Is Naltrexone treatment enough to kick drug addiction ?

Simply said, Naltrexone is not used to get the person of the drugs or alcohol. It is used to help him stay clean or sober once the withdrawal phase of the treatment is over. Prior to Naltrexone treatment, a patient has to go through a detox process, and Naltrexone treatment will follow immediately after that. A detoxification process theoretically can be done at home. There are two ways and neither of them is recommended. Natural or “cold turkey” method is an agonizing process which usually leads only to relapse. Medical at-home detox is detoxification assisted with painkillers and it’s far from comfortable. Pains are eased (not gone) but all other withdrawal symptoms are still there: Agitation, Anxiety, Muscle aches, Insomnia, Sweating, Abdominal cramping, Diarrhea, Nausea, and Vomiting. An addict needs assistance from a friend or family, because he is not in a shape to take care of himself in that state, and something can easily go wrong (he can choke on his own vomit for example). Also, for medical at-home detox, an addict needs a doctor that will advise him on what painkillers and doses to take based on his general health and history of addiction.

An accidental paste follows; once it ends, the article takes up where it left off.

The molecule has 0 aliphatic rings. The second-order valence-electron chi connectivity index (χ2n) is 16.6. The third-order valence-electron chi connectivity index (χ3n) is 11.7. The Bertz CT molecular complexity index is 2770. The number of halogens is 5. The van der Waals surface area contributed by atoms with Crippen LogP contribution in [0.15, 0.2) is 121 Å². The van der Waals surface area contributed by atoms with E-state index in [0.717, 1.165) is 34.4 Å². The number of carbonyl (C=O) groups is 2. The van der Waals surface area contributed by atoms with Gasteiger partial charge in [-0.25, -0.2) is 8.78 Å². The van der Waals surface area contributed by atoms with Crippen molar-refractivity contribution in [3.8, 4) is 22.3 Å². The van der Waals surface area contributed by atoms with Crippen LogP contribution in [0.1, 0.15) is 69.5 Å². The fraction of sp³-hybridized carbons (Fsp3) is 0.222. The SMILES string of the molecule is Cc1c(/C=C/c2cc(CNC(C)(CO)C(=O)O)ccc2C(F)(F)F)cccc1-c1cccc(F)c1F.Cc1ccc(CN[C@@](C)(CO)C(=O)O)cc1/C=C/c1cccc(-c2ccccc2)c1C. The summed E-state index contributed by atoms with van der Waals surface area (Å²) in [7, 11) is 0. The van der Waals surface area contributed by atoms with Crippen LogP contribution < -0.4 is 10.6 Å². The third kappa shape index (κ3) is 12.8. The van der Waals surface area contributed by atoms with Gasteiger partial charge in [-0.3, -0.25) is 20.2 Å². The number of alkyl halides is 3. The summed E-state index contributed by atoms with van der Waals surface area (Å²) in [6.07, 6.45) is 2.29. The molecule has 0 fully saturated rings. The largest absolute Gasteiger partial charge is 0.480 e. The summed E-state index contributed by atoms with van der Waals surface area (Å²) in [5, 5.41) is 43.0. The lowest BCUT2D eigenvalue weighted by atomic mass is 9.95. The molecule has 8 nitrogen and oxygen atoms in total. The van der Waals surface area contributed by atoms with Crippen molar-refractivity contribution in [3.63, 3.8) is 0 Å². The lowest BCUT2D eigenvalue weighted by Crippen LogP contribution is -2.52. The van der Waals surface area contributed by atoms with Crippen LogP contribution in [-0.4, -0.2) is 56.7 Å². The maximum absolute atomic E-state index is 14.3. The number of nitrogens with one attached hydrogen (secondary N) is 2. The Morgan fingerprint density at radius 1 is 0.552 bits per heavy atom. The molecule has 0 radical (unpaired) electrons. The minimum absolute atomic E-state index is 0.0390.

Complete addiction treatment

At our clinic, detox is safe and painless. It can be anesthesia assisted and ultra rapid because patient is monitored by our experienced medical experts and our latest medical equipment, so they can speed up the process based on patients vital stats and his reaction to the process. Also, naltrexone does not reliably suppress drug cravings. Some form of psychological and anti-craving therapy is necessary for a patient to be able to resist the psychological part of his addiction. At our clinic we use Ibogaine therapy, Xenon gas therapy and N.E.T (neurojet therapy) to successfully treat drug cravings.